Forstrom, J.M. [Oak Ridge K-25 Site, TN (United States); Smith, E.D.; Winters, S.L. [Oak Ridge National Lab., TN (United States). Environmental Sciences Div.; Haase, C.S.; King, H.L. [Oak Ridge Y-12 Plant, TN (United States); McMaster, W.M. [McMaster (W.M.), Heiskell, TN (United States)

1994-07-01T23:59:59.000Z

343

Radioiodine Biogeochemistry and Prevalence in Groundwater  

SciTech Connect (OSTI)

129I is commonly either the top or among the top risk drivers, along with 99Tc, at radiological waste disposal sites and contaminated groundwater sites where nuclear material fabrication or reprocessing has occurred. The risk stems largely from 129I having a high toxicity, a high bioaccumulation factor (90% of all the body’s iodine concentrates in the thyroid), a high inventory at source terms (due to its high fission yield), an extremely long half-life (16M yr), and rapid mobility in the subsurface environment. Another important reason that 129I is a key risk driver is that there is the uncertainty regarding its biogeochemical fate and transport in the environment. We typically can define 129I mass balance and flux at sites, but cannot predict accurately its response to changes in the environment. As a consequence of some of these characteristics, 129I has a very low Drinking Water Standard, DWS, which is set at 1 pCi/L, the lowest of all radionuclides in the Federal Register. Recently, significant advancements have been made in detecting iodine species at ambient groundwater concentrations, defining the nature of the organic matter and iodine bond, and quantifying the role of naturally occurring sediment microbes to promote iodine oxidation and reduction. These recent studies have led to a more mechanistic understanding of radioiodine biogeochemistry. The objective of this review is to describe these advances and to provide a state of the science of radioiodine biogeochemistry relevant to its fate and transport in the terrestrial environment and provide information useful for making decisions regarding the stewardship and remediation of 129I contaminated sites. As part of this review, knowledge gaps were identified that would significantly advance the goals of basic and applied research programs for accelerating 129I environmental remediation and reducing uncertainty associated with disposal of 129I waste. Together the information gained from addressing these knowledge gaps will not alter the observation that 129I is primarily mobile, but it will likely permit demonstration that the entire 129I pool in the source term is not moving at the same rate and some may be tightly bound to the sediment, thereby “smearing” the modeled 129I peak and reducing maximum calculated risk.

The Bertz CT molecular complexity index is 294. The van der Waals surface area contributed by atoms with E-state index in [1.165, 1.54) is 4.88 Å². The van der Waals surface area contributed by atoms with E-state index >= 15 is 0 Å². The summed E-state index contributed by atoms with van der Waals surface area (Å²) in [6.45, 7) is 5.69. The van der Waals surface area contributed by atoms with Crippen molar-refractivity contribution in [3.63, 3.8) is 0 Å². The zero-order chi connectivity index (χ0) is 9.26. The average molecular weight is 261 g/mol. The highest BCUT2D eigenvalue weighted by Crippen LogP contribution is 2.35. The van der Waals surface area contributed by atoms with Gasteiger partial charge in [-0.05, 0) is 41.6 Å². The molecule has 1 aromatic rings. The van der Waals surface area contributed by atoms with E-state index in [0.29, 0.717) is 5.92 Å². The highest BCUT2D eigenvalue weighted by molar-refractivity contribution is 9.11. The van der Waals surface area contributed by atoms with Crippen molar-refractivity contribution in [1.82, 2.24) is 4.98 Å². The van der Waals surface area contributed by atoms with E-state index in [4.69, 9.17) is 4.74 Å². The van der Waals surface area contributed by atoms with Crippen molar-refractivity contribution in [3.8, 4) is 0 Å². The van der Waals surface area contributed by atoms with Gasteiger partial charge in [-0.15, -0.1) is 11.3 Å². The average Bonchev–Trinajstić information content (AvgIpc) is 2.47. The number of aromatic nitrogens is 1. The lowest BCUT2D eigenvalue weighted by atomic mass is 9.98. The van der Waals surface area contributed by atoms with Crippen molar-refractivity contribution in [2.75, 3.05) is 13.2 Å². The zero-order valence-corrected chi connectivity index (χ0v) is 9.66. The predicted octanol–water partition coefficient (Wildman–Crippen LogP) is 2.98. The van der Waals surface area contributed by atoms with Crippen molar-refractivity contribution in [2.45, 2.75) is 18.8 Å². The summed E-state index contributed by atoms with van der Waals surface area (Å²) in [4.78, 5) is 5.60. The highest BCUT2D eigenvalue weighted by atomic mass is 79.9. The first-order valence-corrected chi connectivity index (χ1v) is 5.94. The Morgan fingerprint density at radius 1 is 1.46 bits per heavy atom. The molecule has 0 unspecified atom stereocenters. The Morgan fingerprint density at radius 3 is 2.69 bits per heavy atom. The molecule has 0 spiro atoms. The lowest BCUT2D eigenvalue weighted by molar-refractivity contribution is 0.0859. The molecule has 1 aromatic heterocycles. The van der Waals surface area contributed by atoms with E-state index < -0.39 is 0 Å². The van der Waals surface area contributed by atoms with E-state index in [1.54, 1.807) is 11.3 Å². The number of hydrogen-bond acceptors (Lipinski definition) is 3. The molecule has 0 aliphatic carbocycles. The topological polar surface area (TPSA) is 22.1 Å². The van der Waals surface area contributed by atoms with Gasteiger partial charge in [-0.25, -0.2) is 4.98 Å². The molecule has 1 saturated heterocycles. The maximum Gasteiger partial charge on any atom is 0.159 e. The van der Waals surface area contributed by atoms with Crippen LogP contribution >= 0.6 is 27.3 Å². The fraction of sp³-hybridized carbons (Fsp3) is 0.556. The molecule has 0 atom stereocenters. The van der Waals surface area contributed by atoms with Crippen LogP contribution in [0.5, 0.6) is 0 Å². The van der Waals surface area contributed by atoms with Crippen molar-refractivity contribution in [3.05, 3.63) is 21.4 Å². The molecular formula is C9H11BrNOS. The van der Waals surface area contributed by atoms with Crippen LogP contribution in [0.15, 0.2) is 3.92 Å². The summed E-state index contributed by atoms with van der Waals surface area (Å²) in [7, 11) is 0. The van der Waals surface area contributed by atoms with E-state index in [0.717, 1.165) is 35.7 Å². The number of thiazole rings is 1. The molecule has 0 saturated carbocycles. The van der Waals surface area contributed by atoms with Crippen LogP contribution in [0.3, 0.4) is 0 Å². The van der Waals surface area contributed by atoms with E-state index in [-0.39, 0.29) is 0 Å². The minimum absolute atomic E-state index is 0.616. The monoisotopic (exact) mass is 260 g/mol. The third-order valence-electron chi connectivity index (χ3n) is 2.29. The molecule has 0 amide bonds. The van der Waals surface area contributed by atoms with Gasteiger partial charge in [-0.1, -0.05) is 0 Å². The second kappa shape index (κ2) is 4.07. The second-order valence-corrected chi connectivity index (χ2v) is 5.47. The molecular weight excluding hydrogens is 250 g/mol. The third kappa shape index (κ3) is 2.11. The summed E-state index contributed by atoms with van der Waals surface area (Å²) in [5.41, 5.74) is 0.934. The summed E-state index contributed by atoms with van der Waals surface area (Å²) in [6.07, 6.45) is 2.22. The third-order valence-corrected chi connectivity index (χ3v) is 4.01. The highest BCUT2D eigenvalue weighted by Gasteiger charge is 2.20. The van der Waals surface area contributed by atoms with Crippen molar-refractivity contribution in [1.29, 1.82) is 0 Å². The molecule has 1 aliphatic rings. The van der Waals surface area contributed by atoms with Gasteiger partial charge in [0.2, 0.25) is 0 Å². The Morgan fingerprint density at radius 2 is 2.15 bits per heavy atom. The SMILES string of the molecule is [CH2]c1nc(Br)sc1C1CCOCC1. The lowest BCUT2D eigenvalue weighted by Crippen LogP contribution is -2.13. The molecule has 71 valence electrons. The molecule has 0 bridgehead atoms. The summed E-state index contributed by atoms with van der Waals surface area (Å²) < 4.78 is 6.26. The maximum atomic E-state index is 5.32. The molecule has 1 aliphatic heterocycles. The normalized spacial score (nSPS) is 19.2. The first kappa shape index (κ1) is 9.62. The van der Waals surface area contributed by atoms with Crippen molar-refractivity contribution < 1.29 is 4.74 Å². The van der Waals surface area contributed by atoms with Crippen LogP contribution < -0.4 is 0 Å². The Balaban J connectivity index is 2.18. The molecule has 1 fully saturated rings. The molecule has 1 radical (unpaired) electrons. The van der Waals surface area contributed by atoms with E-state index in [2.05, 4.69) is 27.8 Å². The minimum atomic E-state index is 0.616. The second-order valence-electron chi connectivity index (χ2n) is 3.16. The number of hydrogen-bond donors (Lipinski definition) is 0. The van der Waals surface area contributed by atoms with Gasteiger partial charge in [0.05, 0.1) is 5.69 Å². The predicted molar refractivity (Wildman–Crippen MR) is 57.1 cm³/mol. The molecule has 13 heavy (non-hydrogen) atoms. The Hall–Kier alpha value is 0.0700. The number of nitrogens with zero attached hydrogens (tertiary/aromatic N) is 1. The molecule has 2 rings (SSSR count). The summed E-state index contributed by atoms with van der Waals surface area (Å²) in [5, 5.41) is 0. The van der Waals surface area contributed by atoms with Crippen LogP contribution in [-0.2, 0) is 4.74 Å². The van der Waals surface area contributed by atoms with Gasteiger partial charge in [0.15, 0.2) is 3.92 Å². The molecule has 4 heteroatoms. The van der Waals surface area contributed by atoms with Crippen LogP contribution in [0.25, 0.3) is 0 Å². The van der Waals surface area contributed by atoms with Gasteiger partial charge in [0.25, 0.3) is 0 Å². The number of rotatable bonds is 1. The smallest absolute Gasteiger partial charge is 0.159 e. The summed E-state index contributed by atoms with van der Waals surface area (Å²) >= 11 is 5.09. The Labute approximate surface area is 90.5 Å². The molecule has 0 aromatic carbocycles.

Kaplan, Daniel I.; Denham, Miles E.; Zhang, Saijin; Yeager, Chris; Xu, Chen; Schwehr, Kathy; Li, Hsiu-Ping; Ho, Yi-Fang; Wellman, Dawn M.; Santschi, Peter H.

2014-08-03T23:59:59.000Z

344

Mining Large Heterogeneous Graphs using Cray s Urika  

SciTech Connect (OSTI)

Pattern discovery and predictive modeling from seemingly related Big Data represented as massive, ad-hoc, heterogeneous networks (e.g., extremely large graphs with complex, possibly unknown structure) is an outstanding problem in many application domains. To address this problem, we are designing graph-mining algorithms capable of discovering relationship-patterns from such data and using those discovered patterns as features for classification and predictive modeling. Specifically, we are: (i) exploring statistical properties, mechanics and generative models of behavior patterns in heterogeneous information networks, (ii) developing novel, automated and scalable graph-pattern discovery algorithms and (iii) applying our relationship-analytics (data science + network science) expertise to domains spanning healthcare to homeland security.

Sukumar, Sreenivas R [ORNL] [ORNL; Bond, Nathaniel A [ORNL] [ORNL

2013-01-01T23:59:59.000Z

345

Semi-classical measures on Quantum graphs and the Gau map of the determinant manifold  

E-Print Network [OSTI]